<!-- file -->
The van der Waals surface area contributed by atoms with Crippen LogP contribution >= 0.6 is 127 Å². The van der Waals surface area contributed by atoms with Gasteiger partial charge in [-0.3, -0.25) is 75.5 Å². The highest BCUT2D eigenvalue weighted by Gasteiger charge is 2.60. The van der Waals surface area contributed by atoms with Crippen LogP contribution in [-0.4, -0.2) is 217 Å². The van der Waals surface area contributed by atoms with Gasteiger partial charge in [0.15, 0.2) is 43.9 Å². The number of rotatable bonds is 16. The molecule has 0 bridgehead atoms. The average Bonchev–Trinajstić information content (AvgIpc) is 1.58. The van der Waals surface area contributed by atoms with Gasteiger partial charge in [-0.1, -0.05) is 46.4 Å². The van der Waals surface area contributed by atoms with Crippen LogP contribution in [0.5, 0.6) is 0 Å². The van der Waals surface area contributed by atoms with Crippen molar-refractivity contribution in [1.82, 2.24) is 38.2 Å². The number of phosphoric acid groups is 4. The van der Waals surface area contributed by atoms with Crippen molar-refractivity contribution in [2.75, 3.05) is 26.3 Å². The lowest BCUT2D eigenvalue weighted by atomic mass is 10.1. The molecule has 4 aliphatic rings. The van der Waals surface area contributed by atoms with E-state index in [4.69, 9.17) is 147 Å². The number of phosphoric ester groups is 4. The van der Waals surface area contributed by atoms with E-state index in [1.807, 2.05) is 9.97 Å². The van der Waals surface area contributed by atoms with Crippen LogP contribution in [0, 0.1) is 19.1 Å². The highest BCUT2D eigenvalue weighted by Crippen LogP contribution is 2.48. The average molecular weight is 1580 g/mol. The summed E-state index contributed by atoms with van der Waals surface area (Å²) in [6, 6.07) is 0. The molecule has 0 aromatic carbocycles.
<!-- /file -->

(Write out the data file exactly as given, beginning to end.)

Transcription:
The van der Waals surface area contributed by atoms with Crippen LogP contribution >= 0.6 is 127 Å². The van der Waals surface area contributed by atoms with Gasteiger partial charge in [-0.3, -0.25) is 75.5 Å². The highest BCUT2D eigenvalue weighted by Gasteiger charge is 2.60. The van der Waals surface area contributed by atoms with Crippen LogP contribution in [-0.4, -0.2) is 217 Å². The van der Waals surface area contributed by atoms with Gasteiger partial charge in [0.15, 0.2) is 43.9 Å². The number of rotatable bonds is 16. The molecule has 0 bridgehead atoms. The average Bonchev–Trinajstić information content (AvgIpc) is 1.58. The van der Waals surface area contributed by atoms with Gasteiger partial charge in [-0.1, -0.05) is 46.4 Å². The van der Waals surface area contributed by atoms with Crippen LogP contribution in [0.5, 0.6) is 0 Å². The van der Waals surface area contributed by atoms with Crippen molar-refractivity contribution in [1.82, 2.24) is 38.2 Å². The number of phosphoric acid groups is 4. The van der Waals surface area contributed by atoms with Crippen molar-refractivity contribution in [2.75, 3.05) is 26.3 Å². The lowest BCUT2D eigenvalue weighted by atomic mass is 10.1. The molecule has 4 aliphatic rings. The van der Waals surface area contributed by atoms with E-state index in [4.69, 9.17) is 147 Å². The number of phosphoric ester groups is 4. The van der Waals surface area contributed by atoms with E-state index in [1.807, 2.05) is 9.97 Å². The van der Waals surface area contributed by atoms with Crippen LogP contribution in [0, 0.1) is 19.1 Å². The highest BCUT2D eigenvalue weighted by Crippen LogP contribution is 2.48. The average molecular weight is 1580 g/mol. The summed E-state index contributed by atoms with van der Waals surface area (Å²) in [6, 6.07) is 0. The molecule has 0 aromatic carbocycles.